Overall, the scam portrayed in The Beekeeper is very realistic. Real-life bad actors pull off tech-support scams like these multiple times every hour all around the world. The writers and directors of this film didn’t leave out any steps and incorporated little nuances, sure to make fraud-fighters like me nod in appreciation.

The only slight fudge on the part of the filmmakers is the movie’s failure to specify whether this was an authorized or unauthorized fraud. Although the attackers use a RAT, it is not clear whether they make the payment themselves (via the fraudster at the keyboard off-screen) or whether they guide the victim to make the payment (they get her to return some money to their account, but in the background we see all funds are transferred).

This is significant because in a lot of countries (particularly EU ones) the victim would be refunded were this an unauthorized scam covered under local legislation. Even the legal argument (that the victim is grossly negligent in giving her password away) to avoid reimbursement would normally not be applied here, as she would be seen as vulnerable on account of her age. Unfortunately, this reimbursement regime does not yet apply in the USA (where the movie takes place) and refunds there are at the discretion of the bank.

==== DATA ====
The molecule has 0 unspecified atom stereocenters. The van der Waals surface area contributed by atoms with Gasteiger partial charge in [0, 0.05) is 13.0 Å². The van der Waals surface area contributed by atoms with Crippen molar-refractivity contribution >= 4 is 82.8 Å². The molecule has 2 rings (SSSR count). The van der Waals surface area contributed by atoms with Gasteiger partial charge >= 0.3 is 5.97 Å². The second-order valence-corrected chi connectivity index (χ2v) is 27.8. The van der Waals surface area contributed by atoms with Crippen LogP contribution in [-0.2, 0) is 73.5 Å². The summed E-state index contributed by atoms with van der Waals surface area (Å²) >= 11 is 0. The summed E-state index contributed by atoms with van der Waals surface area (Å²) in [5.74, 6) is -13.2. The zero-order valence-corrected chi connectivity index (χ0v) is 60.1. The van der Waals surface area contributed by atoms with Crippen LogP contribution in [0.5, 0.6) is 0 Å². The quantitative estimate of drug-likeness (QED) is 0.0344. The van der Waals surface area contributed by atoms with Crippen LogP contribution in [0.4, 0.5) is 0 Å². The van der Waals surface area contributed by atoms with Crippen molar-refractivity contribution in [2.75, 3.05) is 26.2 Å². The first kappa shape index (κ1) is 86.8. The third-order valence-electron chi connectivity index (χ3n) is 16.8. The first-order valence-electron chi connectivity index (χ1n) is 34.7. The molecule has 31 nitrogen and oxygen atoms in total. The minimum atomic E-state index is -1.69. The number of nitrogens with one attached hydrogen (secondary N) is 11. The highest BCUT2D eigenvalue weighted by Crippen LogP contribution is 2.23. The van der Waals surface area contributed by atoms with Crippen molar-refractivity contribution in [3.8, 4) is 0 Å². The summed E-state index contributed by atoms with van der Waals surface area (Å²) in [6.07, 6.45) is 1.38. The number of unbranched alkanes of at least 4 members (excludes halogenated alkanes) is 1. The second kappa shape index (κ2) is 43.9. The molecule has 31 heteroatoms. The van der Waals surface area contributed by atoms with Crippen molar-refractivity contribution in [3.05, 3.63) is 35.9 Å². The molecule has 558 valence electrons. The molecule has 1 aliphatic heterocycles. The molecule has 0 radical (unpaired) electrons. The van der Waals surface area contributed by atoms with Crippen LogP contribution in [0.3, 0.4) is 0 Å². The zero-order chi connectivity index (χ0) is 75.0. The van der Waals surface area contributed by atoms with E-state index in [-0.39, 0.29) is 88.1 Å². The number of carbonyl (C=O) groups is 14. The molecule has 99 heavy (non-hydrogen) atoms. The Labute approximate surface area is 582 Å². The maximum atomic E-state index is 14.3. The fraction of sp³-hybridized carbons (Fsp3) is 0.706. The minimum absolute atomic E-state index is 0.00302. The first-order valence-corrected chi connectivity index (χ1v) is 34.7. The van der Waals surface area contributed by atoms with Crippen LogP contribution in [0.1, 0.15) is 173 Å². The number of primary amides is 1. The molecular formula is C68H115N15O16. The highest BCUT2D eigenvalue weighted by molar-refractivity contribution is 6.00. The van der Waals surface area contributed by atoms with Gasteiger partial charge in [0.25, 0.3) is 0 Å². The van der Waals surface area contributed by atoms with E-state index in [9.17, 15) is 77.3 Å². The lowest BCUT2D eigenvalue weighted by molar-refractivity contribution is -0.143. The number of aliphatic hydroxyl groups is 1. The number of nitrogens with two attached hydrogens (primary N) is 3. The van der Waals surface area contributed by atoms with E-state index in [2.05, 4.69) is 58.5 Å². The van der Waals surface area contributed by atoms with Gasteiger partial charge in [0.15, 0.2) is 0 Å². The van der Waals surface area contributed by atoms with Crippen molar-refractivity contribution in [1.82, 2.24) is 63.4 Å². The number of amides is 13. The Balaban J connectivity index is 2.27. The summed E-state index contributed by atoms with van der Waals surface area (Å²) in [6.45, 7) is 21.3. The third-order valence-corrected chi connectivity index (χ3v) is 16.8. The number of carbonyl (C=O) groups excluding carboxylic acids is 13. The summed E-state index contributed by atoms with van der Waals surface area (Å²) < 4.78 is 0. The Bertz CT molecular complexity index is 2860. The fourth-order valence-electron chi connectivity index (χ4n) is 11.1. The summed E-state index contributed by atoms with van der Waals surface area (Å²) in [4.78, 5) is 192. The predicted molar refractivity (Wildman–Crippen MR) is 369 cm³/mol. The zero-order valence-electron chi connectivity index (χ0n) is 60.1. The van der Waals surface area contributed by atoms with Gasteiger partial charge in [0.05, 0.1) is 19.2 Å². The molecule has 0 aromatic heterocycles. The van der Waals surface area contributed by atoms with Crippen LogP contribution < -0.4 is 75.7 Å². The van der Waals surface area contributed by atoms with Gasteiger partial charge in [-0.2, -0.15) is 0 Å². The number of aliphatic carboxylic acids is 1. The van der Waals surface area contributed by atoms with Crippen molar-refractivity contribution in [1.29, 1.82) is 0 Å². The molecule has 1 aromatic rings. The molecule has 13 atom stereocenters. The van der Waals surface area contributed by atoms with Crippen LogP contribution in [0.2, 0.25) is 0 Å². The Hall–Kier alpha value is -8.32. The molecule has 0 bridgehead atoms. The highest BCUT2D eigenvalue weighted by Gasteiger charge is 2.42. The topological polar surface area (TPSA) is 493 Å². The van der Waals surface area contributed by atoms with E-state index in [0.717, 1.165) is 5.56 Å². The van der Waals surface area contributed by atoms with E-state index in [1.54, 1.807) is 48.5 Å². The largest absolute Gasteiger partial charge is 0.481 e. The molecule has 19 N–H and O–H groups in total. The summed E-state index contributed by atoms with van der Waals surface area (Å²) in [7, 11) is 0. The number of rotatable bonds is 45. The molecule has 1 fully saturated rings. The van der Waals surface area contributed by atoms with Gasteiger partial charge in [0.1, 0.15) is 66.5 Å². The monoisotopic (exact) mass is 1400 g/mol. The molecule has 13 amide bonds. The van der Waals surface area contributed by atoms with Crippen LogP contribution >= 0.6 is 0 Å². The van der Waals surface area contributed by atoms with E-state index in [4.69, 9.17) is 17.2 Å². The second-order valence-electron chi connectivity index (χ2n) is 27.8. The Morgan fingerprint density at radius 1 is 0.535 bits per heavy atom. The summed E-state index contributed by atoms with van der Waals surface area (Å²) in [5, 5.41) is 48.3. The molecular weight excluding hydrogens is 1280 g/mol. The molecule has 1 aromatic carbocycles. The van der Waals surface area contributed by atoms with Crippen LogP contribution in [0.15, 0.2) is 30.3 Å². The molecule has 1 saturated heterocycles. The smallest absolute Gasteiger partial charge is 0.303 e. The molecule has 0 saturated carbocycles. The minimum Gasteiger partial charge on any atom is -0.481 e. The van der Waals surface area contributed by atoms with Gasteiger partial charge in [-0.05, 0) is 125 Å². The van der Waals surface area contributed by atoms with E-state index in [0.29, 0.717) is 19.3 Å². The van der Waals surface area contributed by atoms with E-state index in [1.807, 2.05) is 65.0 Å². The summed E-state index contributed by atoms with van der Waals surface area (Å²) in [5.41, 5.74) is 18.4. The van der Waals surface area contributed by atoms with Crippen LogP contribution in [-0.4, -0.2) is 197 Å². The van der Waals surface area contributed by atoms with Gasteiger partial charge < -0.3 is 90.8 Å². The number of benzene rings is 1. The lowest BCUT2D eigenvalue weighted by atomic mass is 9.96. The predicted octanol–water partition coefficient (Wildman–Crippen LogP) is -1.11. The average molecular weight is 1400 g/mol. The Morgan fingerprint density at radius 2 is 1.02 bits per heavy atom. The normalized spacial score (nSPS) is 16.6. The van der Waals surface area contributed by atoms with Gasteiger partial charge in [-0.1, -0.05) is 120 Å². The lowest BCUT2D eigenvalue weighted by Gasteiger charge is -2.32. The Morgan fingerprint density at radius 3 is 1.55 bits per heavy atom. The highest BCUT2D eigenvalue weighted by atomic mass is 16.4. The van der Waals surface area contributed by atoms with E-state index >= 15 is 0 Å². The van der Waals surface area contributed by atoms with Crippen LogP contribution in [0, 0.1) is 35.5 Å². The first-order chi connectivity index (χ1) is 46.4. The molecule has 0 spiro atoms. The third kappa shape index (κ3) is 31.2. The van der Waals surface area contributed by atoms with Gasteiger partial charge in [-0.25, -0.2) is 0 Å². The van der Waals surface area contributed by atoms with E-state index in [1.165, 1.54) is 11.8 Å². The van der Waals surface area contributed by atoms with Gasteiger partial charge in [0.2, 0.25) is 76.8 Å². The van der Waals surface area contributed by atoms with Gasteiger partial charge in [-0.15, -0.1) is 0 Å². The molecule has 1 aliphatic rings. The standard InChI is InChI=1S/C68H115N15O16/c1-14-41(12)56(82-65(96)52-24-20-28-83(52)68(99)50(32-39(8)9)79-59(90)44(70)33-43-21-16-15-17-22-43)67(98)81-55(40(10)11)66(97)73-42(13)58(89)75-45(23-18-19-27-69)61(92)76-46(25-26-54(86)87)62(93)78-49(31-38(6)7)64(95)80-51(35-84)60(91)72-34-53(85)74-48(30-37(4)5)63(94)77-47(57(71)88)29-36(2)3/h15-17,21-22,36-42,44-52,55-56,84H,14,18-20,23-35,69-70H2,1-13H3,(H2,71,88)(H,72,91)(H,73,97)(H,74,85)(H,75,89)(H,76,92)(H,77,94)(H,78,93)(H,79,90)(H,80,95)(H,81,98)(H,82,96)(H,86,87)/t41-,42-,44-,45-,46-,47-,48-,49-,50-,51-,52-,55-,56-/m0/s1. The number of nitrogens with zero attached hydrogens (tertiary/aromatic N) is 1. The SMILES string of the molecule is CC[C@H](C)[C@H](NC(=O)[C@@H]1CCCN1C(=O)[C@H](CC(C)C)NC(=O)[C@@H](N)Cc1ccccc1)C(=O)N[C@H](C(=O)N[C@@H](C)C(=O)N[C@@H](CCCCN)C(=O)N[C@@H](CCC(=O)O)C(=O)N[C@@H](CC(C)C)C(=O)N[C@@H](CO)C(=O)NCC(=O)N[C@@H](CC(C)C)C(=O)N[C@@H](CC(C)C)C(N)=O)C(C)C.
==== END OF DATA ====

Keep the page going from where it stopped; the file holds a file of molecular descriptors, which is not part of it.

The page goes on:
Thankfully, more and more banks around the world are investing in state-of-the-art scam-detection via behavior to detect both types of fraud more successfully, alongside other monitoring. The use of a RAT circumvents traditional device-profiling, but behavior can spot the use of RAT tools, detecting anomalies in both the session behavior and user behavior. A fraudster might be younger, with better hand-eye-coordination, or the victim might show signs of acting under the direction of someone on the phone.

Last year, BioCatch produced a powerful short video around these tech-support scams, illustrating how we can detect them. We call it the Human Side of Fraud – Loneliness, and it, thankfully, has the happy ending we fraud fighters want to see more often..

One last piece of trivia: The actress who plays the scam victim in the film, Phylicia Rashad, agreed to play this role because her real-life mother fell victim to a tech-support scam, which her bank stopped successfully. In real life, scams are still under-reported (especially in parts of the world where there are no refunds and falling for a scam comes with some social stigma), with only 40% being flagged to banks or authorities. Organizations such as the Global Anti Scam Alliance are doing their bit to look at the end-to-end scam chain, and we are proud to be working with them.

Stay tuned for the second act of this review, which examines the criminal organization depicted in the film.